Not that hard to sleeve an existing conduit. Take a larger PVC pipe, rip it in half (table saw works great for this) place each half around the pipe to be sleeved and secure with cable ties.

  8. #28
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    Quote Originally Posted by kwired View Post
    Not that hard to sleeve an existing conduit. Take a larger PVC pipe, rip it in half (table saw works great for this) place each half around the pipe to be sleeved and secure with cable ties.
    Great idea but you and I know that aint gonna happen in the field unless the guy pouring the concrete is an electrician who read this thread
    Tom

    " And all the science I don't understand, it's just my job five days a week "

  9. #29
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    Quote Originally Posted by Ohms law View Post
    I personally would like to see underground services be required to have an expansion fitting. To many times I have ran across people pouring concrete patios and the slab settles which pulls the conduit out of the meter socket. Or I've even seen on new construction, the ground will just simply settle and do the same thing. Any thoughts?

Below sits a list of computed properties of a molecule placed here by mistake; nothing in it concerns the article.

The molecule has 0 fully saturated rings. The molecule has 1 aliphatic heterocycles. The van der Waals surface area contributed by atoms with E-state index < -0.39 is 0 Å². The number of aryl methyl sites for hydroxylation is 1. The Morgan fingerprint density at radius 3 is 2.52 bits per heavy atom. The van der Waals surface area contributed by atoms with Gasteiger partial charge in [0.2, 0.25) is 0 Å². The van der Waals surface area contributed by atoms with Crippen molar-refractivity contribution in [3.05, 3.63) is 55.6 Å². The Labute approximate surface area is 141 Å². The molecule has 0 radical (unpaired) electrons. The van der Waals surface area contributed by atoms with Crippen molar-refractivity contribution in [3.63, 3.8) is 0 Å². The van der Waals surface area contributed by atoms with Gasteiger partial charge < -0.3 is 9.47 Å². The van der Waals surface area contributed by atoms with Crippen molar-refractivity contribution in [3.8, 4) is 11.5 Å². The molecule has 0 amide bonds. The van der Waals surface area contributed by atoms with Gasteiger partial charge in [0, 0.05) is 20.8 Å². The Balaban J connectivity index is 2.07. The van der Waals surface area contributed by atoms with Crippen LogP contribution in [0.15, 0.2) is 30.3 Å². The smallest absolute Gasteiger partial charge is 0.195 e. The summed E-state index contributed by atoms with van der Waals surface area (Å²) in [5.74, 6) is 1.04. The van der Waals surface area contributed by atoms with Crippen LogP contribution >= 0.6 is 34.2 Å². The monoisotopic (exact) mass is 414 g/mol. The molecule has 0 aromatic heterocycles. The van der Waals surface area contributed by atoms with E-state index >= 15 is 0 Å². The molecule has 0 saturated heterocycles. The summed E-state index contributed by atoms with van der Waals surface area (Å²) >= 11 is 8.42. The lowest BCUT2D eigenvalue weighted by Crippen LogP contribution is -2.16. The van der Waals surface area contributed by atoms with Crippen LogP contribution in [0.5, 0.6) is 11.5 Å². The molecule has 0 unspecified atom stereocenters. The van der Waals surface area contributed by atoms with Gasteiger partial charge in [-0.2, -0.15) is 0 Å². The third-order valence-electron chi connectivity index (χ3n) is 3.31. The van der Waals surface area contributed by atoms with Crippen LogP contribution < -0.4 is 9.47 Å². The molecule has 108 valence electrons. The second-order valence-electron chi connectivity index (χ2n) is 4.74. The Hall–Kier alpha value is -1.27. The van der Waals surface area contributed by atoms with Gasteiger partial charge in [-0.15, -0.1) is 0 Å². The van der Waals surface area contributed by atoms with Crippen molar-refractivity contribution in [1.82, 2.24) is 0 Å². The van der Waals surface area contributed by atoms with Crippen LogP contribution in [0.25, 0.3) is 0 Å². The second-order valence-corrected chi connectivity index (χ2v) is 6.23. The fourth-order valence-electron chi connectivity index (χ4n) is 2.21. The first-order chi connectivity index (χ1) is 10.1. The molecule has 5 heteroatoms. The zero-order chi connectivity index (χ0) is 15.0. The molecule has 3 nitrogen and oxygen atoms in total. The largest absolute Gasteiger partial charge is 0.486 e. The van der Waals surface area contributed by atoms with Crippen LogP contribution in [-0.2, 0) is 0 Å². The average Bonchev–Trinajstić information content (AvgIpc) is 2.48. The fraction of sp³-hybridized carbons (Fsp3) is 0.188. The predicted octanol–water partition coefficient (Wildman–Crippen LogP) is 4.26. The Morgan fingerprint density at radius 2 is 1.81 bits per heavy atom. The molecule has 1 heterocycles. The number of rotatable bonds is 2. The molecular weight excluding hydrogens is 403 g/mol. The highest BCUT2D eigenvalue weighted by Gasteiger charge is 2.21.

On one thought, it depends on the AHJ requirement in the local area. On an installation in the Sierra high country, the meter panel or combo is semi-flush installed with the u/g riser up through the stem-wall from trench hard pan at frost level. Expansion not required. Hope this helps.
    rbj, Seattle...Safety is a Professional Courtesy.

  10. #30
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    Quote Originally Posted by kwired View Post
    Not that hard to sleeve an existing conduit. Take a larger PVC pipe, rip it in half (table saw works great for this) place each half around the pipe to be sleeved and secure with cable ties.
    i had to sleeve some 2" feeders coming up for an oil well recently,
    so i took 2' long pieces of 4" schedule 80, slit them with a track saw,
    then spread them with a little porta power i have, and put a piece of
    wood in there to hold them open till i could get them started over the
    pipe. then you drive them over the pipe till the block of wood gets
    kicked out.

    note: watch fingers. pinches hurt bunches.